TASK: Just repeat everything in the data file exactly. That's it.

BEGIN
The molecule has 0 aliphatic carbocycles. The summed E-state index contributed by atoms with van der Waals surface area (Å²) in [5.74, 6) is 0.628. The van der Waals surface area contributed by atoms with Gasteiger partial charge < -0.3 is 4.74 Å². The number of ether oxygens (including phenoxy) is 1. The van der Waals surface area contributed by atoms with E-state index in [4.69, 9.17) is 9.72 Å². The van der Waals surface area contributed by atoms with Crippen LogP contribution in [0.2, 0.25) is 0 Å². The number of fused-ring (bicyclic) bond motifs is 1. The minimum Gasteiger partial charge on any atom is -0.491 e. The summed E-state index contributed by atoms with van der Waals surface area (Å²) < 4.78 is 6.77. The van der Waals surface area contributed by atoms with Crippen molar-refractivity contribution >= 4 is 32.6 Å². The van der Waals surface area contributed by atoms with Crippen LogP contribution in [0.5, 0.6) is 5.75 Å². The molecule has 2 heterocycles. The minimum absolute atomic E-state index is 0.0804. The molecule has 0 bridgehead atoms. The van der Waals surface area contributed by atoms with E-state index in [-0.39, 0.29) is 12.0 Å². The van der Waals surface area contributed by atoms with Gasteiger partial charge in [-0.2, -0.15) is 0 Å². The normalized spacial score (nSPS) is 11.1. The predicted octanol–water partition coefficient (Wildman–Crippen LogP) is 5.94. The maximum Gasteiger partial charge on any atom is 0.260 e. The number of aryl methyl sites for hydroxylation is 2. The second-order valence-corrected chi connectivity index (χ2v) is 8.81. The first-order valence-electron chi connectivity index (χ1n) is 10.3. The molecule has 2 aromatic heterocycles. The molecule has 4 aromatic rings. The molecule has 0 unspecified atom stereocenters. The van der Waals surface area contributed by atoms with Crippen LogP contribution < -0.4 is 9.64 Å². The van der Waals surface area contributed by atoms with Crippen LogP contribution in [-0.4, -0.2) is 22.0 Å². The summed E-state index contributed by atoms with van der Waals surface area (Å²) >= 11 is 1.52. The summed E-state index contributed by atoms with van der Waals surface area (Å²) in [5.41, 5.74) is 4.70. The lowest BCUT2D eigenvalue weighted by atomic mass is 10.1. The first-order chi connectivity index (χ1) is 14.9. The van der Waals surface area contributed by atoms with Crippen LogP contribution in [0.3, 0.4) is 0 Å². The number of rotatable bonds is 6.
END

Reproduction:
The molecule has 0 aliphatic carbocycles. The summed E-state index contributed by atoms with van der Waals surface area (Å²) in [5.74, 6) is 0.628. The van der Waals surface area contributed by atoms with Gasteiger partial charge < -0.3 is 4.74 Å². The number of ether oxygens (including phenoxy) is 1. The van der Waals surface area contributed by atoms with E-state index in [4.69, 9.17) is 9.72 Å². The van der Waals surface area contributed by atoms with Crippen LogP contribution in [0.2, 0.25) is 0 Å². The number of fused-ring (bicyclic) bond motifs is 1. The minimum Gasteiger partial charge on any atom is -0.491 e. The summed E-state index contributed by atoms with van der Waals surface area (Å²) < 4.78 is 6.77. The van der Waals surface area contributed by atoms with Crippen molar-refractivity contribution >= 4 is 32.6 Å². The van der Waals surface area contributed by atoms with Crippen LogP contribution in [0.5, 0.6) is 5.75 Å². The molecule has 2 heterocycles. The minimum absolute atomic E-state index is 0.0804. The molecule has 0 bridgehead atoms. The van der Waals surface area contributed by atoms with E-state index in [-0.39, 0.29) is 12.0 Å². The van der Waals surface area contributed by atoms with Gasteiger partial charge in [-0.2, -0.15) is 0 Å². The normalized spacial score (nSPS) is 11.1. The predicted octanol–water partition coefficient (Wildman–Crippen LogP) is 5.94. The maximum Gasteiger partial charge on any atom is 0.260 e. The number of aryl methyl sites for hydroxylation is 2. The second-order valence-corrected chi connectivity index (χ2v) is 8.81. The first-order valence-electron chi connectivity index (χ1n) is 10.3. The molecule has 2 aromatic heterocycles. The molecule has 4 aromatic rings. The molecule has 0 unspecified atom stereocenters. The van der Waals surface area contributed by atoms with Crippen LogP contribution < -0.4 is 9.64 Å². The van der Waals surface area contributed by atoms with Crippen LogP contribution in [-0.4, -0.2) is 22.0 Å². The summed E-state index contributed by atoms with van der Waals surface area (Å²) >= 11 is 1.52. The summed E-state index contributed by atoms with van der Waals surface area (Å²) in [5.41, 5.74) is 4.70. The lowest BCUT2D eigenvalue weighted by atomic mass is 10.1. The first-order chi connectivity index (χ1) is 14.9. The van der Waals surface area contributed by atoms with Crippen LogP contribution in [0.3, 0.4) is 0 Å². The number of rotatable bonds is 6.